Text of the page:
Every sport has its marquee event.
Football has the Super Bowl, Basketball has the NBA Finals, Hockey has the Stanley Cup and NASCAR has the Daytona 500. As someone who grew up in a racing family, I was introduced to NASCAR’s Super Bowl for the first time in 2004. I’ve seen my fair share of big ones, thrilling finishes and cinderella stories at the World Center of Racing, and those memories aren’t going anywhere anytime soon.
Heck, I’ll be attending my 15th straight Daytona 500 just two months from now.
But Sunday, I got the opportunity to see the so-called Super Bowl of Short Track Racing. Fourty-eight hours after watching the 51st Snowball Derby at Five Flags Speedway, I can promise you that event is everything that everyone hypes it up to be.
There’s side-by-side racing throughout the field, a gritty surface that eats at tires and makes tire conservation a must in the early stages of a run, and the top Super Late Model talent all in one place.
But what’s more important about the event is the environment it creates for drivers, teams, fans and media who are all a part of it. When I started walking the pit area Sunday morning just hours before the drop of the green flag, I had no idea what I was getting myself into. The energy in the infield of the half-mile Pensacola oval hours before the race had drivers sharing conversations with their teams preparing strategy, posing for photos with fans and starting to lock their mind in on what was about to take place.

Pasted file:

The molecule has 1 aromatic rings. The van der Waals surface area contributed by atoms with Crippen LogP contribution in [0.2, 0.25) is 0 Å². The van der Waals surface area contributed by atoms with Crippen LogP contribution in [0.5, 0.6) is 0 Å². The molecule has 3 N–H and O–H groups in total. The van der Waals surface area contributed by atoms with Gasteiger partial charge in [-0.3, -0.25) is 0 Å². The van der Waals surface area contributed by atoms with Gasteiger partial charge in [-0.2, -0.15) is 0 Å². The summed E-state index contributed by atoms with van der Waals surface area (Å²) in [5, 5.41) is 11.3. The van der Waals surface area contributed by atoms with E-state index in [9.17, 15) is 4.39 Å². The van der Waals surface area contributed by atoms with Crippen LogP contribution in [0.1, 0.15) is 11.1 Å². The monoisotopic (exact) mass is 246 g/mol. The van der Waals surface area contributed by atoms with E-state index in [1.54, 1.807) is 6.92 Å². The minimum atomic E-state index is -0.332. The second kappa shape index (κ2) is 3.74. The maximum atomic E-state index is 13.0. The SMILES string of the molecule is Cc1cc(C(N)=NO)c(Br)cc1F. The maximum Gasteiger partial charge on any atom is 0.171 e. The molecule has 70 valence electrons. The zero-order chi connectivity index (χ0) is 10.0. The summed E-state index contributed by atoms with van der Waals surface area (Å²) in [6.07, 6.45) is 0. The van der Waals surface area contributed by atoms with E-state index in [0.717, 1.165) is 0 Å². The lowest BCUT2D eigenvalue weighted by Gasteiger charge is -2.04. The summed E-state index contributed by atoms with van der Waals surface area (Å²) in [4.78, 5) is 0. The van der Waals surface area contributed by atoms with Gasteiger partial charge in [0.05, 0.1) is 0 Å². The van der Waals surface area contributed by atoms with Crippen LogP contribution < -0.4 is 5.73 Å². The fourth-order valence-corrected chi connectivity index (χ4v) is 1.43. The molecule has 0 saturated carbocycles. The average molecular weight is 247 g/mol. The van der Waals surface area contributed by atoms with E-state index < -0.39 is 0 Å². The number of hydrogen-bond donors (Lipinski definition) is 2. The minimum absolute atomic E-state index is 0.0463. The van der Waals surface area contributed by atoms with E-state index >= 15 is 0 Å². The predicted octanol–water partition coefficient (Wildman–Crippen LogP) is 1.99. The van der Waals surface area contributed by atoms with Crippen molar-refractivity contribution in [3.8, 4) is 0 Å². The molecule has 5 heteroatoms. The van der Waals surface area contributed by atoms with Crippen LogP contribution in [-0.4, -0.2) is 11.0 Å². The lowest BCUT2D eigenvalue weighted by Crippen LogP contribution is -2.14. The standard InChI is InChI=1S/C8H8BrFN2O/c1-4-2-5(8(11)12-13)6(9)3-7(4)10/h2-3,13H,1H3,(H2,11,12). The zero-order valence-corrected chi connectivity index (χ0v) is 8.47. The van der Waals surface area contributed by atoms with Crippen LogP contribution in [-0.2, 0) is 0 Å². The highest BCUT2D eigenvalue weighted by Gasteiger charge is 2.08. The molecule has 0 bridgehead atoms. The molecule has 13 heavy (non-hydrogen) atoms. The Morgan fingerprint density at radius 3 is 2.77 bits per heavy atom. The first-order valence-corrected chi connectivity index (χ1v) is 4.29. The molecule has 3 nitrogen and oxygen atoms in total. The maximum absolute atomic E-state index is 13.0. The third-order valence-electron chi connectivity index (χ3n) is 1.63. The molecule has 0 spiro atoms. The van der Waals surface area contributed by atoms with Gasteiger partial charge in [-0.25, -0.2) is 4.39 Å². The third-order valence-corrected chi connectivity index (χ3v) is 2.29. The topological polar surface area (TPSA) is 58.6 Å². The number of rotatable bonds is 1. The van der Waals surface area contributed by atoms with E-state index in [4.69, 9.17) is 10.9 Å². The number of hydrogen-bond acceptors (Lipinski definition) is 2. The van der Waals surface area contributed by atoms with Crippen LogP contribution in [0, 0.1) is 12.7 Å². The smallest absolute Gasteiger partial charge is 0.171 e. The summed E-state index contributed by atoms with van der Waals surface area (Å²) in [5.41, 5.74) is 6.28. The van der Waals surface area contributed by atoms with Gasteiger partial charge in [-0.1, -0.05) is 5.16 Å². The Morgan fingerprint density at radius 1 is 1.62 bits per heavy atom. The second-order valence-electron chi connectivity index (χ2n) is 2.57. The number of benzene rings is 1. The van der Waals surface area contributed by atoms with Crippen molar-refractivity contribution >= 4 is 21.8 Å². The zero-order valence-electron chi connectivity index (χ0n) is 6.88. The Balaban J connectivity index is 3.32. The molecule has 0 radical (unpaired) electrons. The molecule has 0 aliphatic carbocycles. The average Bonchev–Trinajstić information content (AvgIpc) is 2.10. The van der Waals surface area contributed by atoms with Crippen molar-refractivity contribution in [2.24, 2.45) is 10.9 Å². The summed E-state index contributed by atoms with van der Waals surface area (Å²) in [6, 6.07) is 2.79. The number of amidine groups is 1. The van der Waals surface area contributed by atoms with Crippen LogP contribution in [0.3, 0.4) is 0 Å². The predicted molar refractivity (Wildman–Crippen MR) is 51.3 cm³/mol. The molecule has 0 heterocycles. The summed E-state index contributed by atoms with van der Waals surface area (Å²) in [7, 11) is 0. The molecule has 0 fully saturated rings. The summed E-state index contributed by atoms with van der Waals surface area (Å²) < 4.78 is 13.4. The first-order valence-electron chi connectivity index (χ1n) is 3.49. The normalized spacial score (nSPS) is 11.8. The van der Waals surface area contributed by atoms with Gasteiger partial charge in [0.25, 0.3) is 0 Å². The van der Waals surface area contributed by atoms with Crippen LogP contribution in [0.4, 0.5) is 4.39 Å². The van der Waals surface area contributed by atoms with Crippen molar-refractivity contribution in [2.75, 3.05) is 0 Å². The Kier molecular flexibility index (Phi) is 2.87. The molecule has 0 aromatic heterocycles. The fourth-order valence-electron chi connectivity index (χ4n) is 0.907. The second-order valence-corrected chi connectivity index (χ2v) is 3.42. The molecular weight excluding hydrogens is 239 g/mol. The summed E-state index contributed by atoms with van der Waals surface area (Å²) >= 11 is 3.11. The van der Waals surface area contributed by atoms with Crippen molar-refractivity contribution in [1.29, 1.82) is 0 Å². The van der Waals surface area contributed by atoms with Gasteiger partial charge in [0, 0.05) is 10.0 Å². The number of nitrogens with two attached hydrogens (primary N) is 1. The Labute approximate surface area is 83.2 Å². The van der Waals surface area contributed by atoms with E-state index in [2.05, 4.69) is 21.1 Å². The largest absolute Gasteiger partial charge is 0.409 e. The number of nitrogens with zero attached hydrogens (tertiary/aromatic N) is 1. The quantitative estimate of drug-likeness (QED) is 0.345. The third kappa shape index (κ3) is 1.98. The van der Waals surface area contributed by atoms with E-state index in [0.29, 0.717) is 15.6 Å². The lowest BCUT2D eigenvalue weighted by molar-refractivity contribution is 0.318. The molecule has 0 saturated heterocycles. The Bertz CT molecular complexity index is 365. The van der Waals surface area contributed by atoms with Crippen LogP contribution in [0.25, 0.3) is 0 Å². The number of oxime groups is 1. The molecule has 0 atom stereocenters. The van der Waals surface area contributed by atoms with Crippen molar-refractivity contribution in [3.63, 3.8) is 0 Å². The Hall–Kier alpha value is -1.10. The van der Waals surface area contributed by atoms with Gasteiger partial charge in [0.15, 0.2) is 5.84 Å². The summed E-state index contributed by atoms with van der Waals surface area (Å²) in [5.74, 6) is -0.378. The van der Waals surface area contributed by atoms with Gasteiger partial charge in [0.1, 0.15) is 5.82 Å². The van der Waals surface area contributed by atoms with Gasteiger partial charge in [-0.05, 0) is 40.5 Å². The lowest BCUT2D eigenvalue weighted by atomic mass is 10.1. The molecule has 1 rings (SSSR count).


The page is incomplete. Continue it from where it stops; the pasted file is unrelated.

Three-hundred laps around that tough track isn’t a task anyone takes lightly. Hell, when you have short track racing’s top talents going up against NASCAR stars in a grueling race that tests driver ability, setup, crew chief strategy and pit crew speed, you’d better know you’re coming for a fight.
A look at the caliber of drivers that flocked to Florida chasing the Tom Dawson trophy reveals that many of them have deep Super Late Model roots.
Ty Majeski, who has won just about everything in SLM racing but the Derby, moved to the NASCAR Xfinity Series this season and ran a partial schedule for Roush Fenway Racing. He nearly knocked the Derby off his list, but came up one spot short after a caution gave him one last shot and he passed four cars en route to his second-place effort.
Bubba Pollard, who’s been trying to win the race for 13 years, also was stopped before he bookended his dream 2018 season with the Tom Dawson. But, those two names right there are going to go down as two of the best short track drivers this era of racing will ever see.
Look at the rest of the field and you’ll understand why this race is the best of the best.
NASCAR K&N champions Tyler Ankrum and Derek Thorn, four-time K&N West winner Derek Kraus, NASCAR Camping World Truck Series regular Stewart Friesen and 2017 K&N East champion and KBM’s Harrison Burton were also in the field. Combine them with the upcoming youth SLM talent like Chandler Smith, Derek Griffith, Carson Hocevar and Connor Okrzesik and established stars like Jeff Choqeutte and Stephen Nasse and you have every race fans dream of a complete field.
I’ve also been to the Oxford 250 six or seven times, and watched qualifying races where drivers fought with their last burst of energy trying to drive from the back to the front of a race just to earn a qualified spot in the big dance. But Friday’s 51st Snowball Derby time trial qualifying session was unlike anything I had experienced before in racing. The anticipation for it was high, and you could feel how nervous many of the competitors were just before it got underway.
Even just after, talking with Spencer Davis, who took the final timed spot and barely squeaked his way in, I could feel the relief in his voice after he took a deep breath.
This race has everything a short track race fan could dream of. If you haven’t been there, I won’t spoil the rest of the weekend for you. Make sure you mark your calendar for the 52nd running of the Snowball Derby.